It is one of oldest Christian settlements in Iraq, a land with deep roots for Chaldean, Assyrian, Syriac, and Armenian denominations. Chaldeans are Catholic, with their head of church being the Pope in the Vatican. Their heartland is a few hours to the south, based around the cities Baghdad and Hillah (ancient Babylon). Assyrians have the Eastern Assyrian and Eastern Ancient Assyrian churches, each with its own Patriarch, both based in Baghdad. The Assyrian heartland is based around Erbil and Mosul (ancient Nineveh, the former capital of the Assyrian Empire). Syriacs (Siryani) originate a few hours to the north and west, with their heartland orbiting around Malula, Qamishli, Diyarbakir, Mardin, Nusaybin, and Silopi -- cities spanning modern-day Turkey and Syria. The Syriac Orthodox Church is an independent church headed by a Patriarch, currently based in Malula. Its name stems from its closeness to Greek Orthodox and Russian Orthodox liturgies. Syriac Catholics are part of the greater Catholic Church headed at the Vatican.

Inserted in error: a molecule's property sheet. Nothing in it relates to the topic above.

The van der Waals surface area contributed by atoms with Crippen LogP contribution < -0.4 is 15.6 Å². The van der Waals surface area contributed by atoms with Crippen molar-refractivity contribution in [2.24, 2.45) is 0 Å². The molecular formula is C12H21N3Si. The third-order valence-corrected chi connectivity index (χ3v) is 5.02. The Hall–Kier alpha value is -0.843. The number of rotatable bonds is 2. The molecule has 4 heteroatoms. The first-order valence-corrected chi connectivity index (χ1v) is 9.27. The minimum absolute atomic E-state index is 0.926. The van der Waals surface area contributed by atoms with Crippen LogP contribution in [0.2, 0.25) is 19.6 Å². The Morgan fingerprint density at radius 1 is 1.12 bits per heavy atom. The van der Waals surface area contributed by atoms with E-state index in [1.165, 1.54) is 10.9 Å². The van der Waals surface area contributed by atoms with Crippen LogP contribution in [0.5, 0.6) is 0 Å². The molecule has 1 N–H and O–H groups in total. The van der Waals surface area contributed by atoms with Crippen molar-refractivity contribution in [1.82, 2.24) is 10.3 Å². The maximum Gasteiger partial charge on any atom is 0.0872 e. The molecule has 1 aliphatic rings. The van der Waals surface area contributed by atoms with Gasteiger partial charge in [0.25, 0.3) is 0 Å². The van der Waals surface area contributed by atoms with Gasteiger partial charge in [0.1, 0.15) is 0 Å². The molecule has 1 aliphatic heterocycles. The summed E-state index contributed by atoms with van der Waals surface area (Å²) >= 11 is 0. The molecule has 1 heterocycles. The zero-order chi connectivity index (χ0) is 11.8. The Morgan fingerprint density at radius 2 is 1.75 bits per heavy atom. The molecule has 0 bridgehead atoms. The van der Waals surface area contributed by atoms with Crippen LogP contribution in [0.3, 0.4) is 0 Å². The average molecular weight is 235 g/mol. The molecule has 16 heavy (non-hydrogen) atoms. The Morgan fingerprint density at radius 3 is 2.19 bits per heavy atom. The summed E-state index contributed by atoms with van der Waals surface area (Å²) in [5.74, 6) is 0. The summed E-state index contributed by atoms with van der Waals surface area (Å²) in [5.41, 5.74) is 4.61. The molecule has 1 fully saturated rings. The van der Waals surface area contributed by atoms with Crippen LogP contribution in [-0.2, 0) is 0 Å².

The various churches exclude themselves from politics, but maintain an organisational structure. All the churches have their own head of religion -- the Patriarch -- who lives in Iraq or Syria. However, the Catholics also follow the papacy as supreme over the Patriarch; and the Armenians have a Bishop in Iraq but their Patriarch is in Armenia. The various Patriarchs and their Iraqi communities have coalesced together around, fundamentally, a shared Christianity and usually shared language. On some matters their collective spokesperson is a Chaldean official (sometimes accompanied by officials from the other churches) as their community comprises a majority of Iraqi Christians.